23. Dealing with the merits of the case, Shri Mukherjee stated that the complaint of the petitioner is twofold--one is relating to the resolutions passed in the extraordinary general meeting and the other is relating to the alleged non-compliance with the Take Over Regulations. In regard to the resolutions passed in the extraordinary general meeting, he stated that there is no violation of the provisions of Section 263 in passing these resolutions inasmuch as the provisions of Section 263 are applicable only when more than one director is appointed on the board through a single resolution. In the present case, the general body has only authorised the board to appoint the nominees of Henkel in accordance with the provisions of the Companies Act. So far no actual appointment has taken place and the petitioner cannot presume that the board will not follow the provisions of law at the time of appointment of the nominees of Henkel. Even assuming that there has been violation of the provisions of this section, learned counsel submitted that such a violation cannot constitute a ground to invoke the provisions of Section 397/398 as held in Sheth Mohanlal Ganpatram v. Shri Sayaji Jubilee Cotton and ]ute Mills Co. Ltd. [1964] 34 Comp Cas 777 ; AIR 1965 Guj 96. Further, he stated that since the petitioner has two nominees on the board of CCL, they would be in a position to ensure that the provisions of law are adhered to whenever nominees of Henkel are appointed on the board. He also submitted that the case law relied on by Shri Sarkar, i.e., Raghunath Swamp Mathur v. Raghuraj Bahadur Mathur [1967] 37 Comp Cas 304 (All) wherein four directors were re-elected as directors through a single resolution is not applicable to the facts of the case before the Company Law Board as no such resolution appointing any director on the board has been passed in the extraordinary general meeting. The resolutions are only enabling resolutions empowering the board of directors to appoint the nominees of Henkel after following the provisions of the Companies Act. Any way, learned counsel submitted that, as decided in Bentley-Stevens v. Jones [1974] 2 All ER 653 (Ch. D.) and Browne v. La Trinidad [1887] 37 Ch D 1, any irregularity committed in passing the resolution could be cured by going through the due process. Therefore, he submitted that the prayer for declaring the resolutions as null and void should not be granted.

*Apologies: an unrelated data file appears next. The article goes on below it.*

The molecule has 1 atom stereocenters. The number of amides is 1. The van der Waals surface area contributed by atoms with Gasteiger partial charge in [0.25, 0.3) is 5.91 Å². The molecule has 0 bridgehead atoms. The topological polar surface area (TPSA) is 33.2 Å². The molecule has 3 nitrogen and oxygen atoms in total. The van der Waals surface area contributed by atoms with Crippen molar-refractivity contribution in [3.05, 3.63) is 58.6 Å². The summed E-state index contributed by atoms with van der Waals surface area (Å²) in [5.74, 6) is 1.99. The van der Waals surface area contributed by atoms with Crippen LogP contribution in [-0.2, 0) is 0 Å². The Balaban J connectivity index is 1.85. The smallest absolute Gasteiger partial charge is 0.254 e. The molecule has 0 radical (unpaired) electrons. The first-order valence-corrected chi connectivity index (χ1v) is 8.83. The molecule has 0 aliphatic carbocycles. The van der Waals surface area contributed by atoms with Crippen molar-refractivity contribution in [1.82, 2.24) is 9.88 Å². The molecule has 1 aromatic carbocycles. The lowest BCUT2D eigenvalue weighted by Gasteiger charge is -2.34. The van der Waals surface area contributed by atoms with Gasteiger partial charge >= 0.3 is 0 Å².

24. In regard to the violation of the Regulations, he submitted that the Company Law Board should not adjudicate on this issue as the petitioner has, prior to the filing of these petitions, approached the SEBI in this regard and since the SEBI Act and the Take Over Regulations provide a self-contained and exhaustive Regulations relating to such matters, the same should be left to the SEBI for necessary action and the Company Law Board should not entertain any complaint relating to violation of the Take Over Regulations. For the proposition that when the statute prescribes certain authority to decide matters contained in the statute, the court should not interfere, Shri Mukher-jee relied on Sitaram Jaipuria v. Banwarilal Jaipuria, AIR 1972 Cal 105, para. 18, in which the court held that as per the MRTP Act, the whole scheme and procedure is through the Central Government and the Monopolies Commission in the first instance and not through the court. He also relied on M. R. Goyal v. Usha International Ltd. [1998] 93 Comp Cas 634 (Delhi) wherein the court took a prima facie view that in matters of violation of guidelines issued by the SEBI, the jurisdiction of the court is barred. Therefore, learned counsel submitted that the Company Law Board should not entertain any complaint relating to the violation of the provisions of the Take Over Regulations. He further submitted that even otherwise Henkel would definitely carry out its obligations under the regulations as soon as final decision to acquire the shares or any agreement to take over the control of the company is reached in terms of the Regulations. Further, he submitted that the petitioner has not at any time questioned the valuation made by M/s. Billimoria and he has not alleged any bias on their part in valuing the shares and, therefore, the allegation that the value of the snares should be more than what has been computed by them has no basis.